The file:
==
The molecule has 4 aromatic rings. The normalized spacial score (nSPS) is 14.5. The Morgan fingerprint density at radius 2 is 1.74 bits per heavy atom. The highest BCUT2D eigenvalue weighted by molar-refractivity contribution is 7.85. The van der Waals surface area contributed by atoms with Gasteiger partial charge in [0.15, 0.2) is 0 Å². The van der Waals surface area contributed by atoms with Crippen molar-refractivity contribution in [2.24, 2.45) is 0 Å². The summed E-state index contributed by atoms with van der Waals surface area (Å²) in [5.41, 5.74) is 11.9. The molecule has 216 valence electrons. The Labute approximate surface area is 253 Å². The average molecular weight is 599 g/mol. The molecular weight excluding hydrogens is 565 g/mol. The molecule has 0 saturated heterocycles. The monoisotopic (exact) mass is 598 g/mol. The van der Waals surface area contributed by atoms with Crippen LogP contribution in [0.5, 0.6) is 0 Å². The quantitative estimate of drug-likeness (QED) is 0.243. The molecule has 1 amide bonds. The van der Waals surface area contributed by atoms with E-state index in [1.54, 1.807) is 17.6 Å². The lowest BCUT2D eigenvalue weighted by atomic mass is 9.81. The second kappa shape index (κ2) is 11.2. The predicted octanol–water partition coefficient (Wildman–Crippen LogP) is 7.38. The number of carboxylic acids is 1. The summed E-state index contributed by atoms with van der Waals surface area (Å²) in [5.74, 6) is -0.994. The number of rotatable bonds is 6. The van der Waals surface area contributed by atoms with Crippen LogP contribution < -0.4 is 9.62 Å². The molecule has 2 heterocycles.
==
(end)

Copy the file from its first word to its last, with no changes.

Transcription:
The molecule has 4 aromatic rings. The normalized spacial score (nSPS) is 14.5. The Morgan fingerprint density at radius 2 is 1.74 bits per heavy atom. The highest BCUT2D eigenvalue weighted by molar-refractivity contribution is 7.85. The van der Waals surface area contributed by atoms with Gasteiger partial charge in [0.15, 0.2) is 0 Å². The van der Waals surface area contributed by atoms with Crippen molar-refractivity contribution in [2.24, 2.45) is 0 Å². The summed E-state index contributed by atoms with van der Waals surface area (Å²) in [5.41, 5.74) is 11.9. The molecule has 216 valence electrons. The Labute approximate surface area is 253 Å². The average molecular weight is 599 g/mol. The molecular weight excluding hydrogens is 565 g/mol. The molecule has 0 saturated heterocycles. The monoisotopic (exact) mass is 598 g/mol. The van der Waals surface area contributed by atoms with Crippen LogP contribution in [0.5, 0.6) is 0 Å². The quantitative estimate of drug-likeness (QED) is 0.243. The molecule has 1 amide bonds. The van der Waals surface area contributed by atoms with E-state index in [1.54, 1.807) is 17.6 Å². The lowest BCUT2D eigenvalue weighted by atomic mass is 9.81. The second kappa shape index (κ2) is 11.2. The predicted octanol–water partition coefficient (Wildman–Crippen LogP) is 7.38. The number of carboxylic acids is 1. The summed E-state index contributed by atoms with van der Waals surface area (Å²) in [5.74, 6) is -0.994. The number of rotatable bonds is 6. The van der Waals surface area contributed by atoms with Crippen LogP contribution < -0.4 is 9.62 Å². The molecule has 2 heterocycles.